BEIJING (Reuters) - China will allocate 100 billion yuan ($15 billion) over two years to relocate workers laid off as a result of China’s efforts to curb overcapacity in sectors like steel, the Ministry of Industry and Information Technology said on Thursday.
China has vowed to tackle price-sapping supply gluts in major industrial sectors, and said earlier this month that it would close 100 million-150 million tonnes of steel capacity and 500 million tonnes of coal production in the coming three to five years.
The government intends to eliminate hundreds of so-called “zombie enterprises” - loss-making firms in struggling sectors that are being kept alive by local governments trying to avoid job losses and a surge in bad debts.
“The central government has decided to establish dedicated industrial enterprise restructuring funds of 100 billion yuan ($15.31 billion) over two years, which will be used to solve the problem of worker placement,” said vice minister of industry Feng Fei.
Feng told reporters the “main principle” of the restructuring policy would be the deployment of market forces, but the central government needed to offer a helping hand to local authorities to deal with layoffs.
Feng said China was trying to encourage mergers rather than bankruptcies in a bid to reduce the risk of unemployment, but the central government had to act to remove some of the obstacles that were impeding the restructuring efforts.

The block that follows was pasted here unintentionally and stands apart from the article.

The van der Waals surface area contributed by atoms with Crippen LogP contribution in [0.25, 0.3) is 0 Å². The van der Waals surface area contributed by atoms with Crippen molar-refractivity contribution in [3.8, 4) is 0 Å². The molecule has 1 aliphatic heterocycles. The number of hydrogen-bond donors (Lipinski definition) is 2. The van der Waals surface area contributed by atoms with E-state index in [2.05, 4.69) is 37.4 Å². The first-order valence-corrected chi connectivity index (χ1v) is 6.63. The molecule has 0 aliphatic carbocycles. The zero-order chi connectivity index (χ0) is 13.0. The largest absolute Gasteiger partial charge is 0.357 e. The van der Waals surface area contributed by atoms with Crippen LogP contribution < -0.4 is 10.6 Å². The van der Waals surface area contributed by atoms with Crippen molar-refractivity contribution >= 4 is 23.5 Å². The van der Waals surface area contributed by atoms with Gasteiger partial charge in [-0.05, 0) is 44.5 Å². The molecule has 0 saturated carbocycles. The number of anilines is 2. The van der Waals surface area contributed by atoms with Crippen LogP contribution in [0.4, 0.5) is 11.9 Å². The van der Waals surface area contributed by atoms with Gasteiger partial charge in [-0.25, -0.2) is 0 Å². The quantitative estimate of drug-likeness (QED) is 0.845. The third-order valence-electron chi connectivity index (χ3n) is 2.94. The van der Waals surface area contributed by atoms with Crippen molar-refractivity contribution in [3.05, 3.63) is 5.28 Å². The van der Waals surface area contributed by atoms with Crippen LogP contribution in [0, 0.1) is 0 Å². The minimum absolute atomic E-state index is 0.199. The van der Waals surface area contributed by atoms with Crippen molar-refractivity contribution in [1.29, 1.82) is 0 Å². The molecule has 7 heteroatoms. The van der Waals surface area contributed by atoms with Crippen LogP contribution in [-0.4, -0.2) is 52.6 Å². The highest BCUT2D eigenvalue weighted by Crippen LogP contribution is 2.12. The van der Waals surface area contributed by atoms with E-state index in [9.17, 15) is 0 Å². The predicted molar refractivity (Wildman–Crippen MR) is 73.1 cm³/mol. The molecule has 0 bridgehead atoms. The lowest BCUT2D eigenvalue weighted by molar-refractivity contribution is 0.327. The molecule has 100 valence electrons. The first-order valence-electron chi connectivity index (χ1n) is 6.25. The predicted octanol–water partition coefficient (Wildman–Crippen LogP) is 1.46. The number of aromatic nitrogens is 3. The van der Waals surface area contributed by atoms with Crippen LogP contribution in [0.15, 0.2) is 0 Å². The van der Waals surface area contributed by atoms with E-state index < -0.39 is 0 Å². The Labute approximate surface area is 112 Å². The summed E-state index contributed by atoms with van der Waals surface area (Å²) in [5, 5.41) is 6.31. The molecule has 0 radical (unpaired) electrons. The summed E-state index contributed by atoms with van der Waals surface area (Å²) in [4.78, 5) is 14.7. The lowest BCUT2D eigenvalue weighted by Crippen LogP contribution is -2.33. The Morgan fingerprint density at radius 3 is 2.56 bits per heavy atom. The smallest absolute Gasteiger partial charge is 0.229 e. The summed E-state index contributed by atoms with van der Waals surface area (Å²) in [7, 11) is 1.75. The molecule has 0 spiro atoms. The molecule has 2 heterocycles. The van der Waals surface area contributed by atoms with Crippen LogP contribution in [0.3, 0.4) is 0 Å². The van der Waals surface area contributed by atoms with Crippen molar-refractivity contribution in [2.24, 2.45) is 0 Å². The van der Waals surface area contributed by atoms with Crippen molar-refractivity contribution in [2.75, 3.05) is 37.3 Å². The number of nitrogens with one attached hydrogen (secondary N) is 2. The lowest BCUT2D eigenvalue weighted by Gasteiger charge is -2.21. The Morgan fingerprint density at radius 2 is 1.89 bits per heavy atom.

“Local governments have to stop extending credit to zombie firms, and banks need to stop offering loans,” he said. “Second, we need to strengthen the enforcement of environmental protection, energy efficiency, quality, safety and technology standards.”
He said the restructuring process would also require the disposal of bad assets, but China would use “market methods” to handle the problem. He did not elaborate.
China’s steel sector has an annual capacity surplus of around 400 million tonnes, nearly half of the country’s total output in 2015, and the China Iron and Steel Association said it was likely to rise further in 2016.
Officials from China’s coal industry association estimate that total annual production capacity now stands at 5.7 billion tonnes, compared to last year’s 3.7 million tonnes.
While some estimate that a capacity cut of 100 million tonnes of steel a year could lead to around half a million job losses, Feng said the government was not expecting widespread lay-offs.
The restructuring of China’s lumbering and mostly state-owned industrial sectors has emerged as one of the government’s key priorities this year as it tries to rejuvenate a flagging economy.
China is set to announce further state-owned enterprise reform measures, with the government aiming to push through more mergers as well as corporate governance steps, including the use of market-based hiring and compensation practices, designed to make the firms more competitive.
($1 = 6.5325 Chinese yuan)
Reporting by David Stanway; Editing by Shri Navaratnam
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